These are some of the ways teens date in other countries of the world.
Dating is rare in Afghanistan because most marriages are arranged by parents, and schools are separate for boys and girls. The opportunities to meet are rare. Girls have a 7:00 P.M. curfew, while boys have an 11:00 P.M. curfew.
Most teens go out in large groups and don't pair off until they are 18 or 19 years old in Australia. Girls often ask out boys and pay for the date, too. Couples often go to dinner parties, barbecues, or the beach.
Dating is not allowed until the age of 15 here. When of age, most boys and girls date in large groups, going out together to weekend dance parties. When not dancing, teens gather at local clubs to eat and talk.
Dating is usually a group event in Europe. In Finland, as many as 30 teens may attend a movie together. Slumber parties are common in Italy and Switzerland, where teens gather for parties at a home and sleep there when the party is over.
In Spain teens join a pandilla, a club or a group of friends with the same interests, like cycling or hiking. Dating is done one-to-one and both girls and boys ask each other out and split the cost of the evening's entertainment.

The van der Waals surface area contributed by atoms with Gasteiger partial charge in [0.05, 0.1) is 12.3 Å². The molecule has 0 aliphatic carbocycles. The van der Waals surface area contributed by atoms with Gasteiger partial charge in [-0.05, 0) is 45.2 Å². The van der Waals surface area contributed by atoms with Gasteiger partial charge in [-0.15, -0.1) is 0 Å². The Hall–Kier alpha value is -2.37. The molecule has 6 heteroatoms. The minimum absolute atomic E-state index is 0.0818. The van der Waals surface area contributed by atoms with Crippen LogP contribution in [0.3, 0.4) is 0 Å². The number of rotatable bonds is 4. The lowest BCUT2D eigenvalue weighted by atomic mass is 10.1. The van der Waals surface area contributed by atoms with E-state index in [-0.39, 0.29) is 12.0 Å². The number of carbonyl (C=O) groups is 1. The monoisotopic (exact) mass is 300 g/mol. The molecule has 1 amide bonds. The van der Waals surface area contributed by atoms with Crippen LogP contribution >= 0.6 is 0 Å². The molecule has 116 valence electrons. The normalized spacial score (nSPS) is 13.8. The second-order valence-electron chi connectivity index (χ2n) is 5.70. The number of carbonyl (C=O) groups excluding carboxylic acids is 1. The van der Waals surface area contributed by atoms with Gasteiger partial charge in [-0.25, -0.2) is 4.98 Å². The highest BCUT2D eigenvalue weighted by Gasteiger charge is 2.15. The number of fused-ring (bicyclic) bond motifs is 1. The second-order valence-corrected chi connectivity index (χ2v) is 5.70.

In Russia dates take place at dances or at clubs where teens eat or chat with friends. In small towns, teens meet in the streets downtown or gather around a fountain.
It is against the law to date in Iran. Teens are separated until they are of marrying age, then their families introduce them to each other and sometimes a courtship follows.
In Japan and Korea, most high school students don't date or go to parties, but spend their time studying instead. Dating begins in college, when only boys do the asking and pay for the dates.
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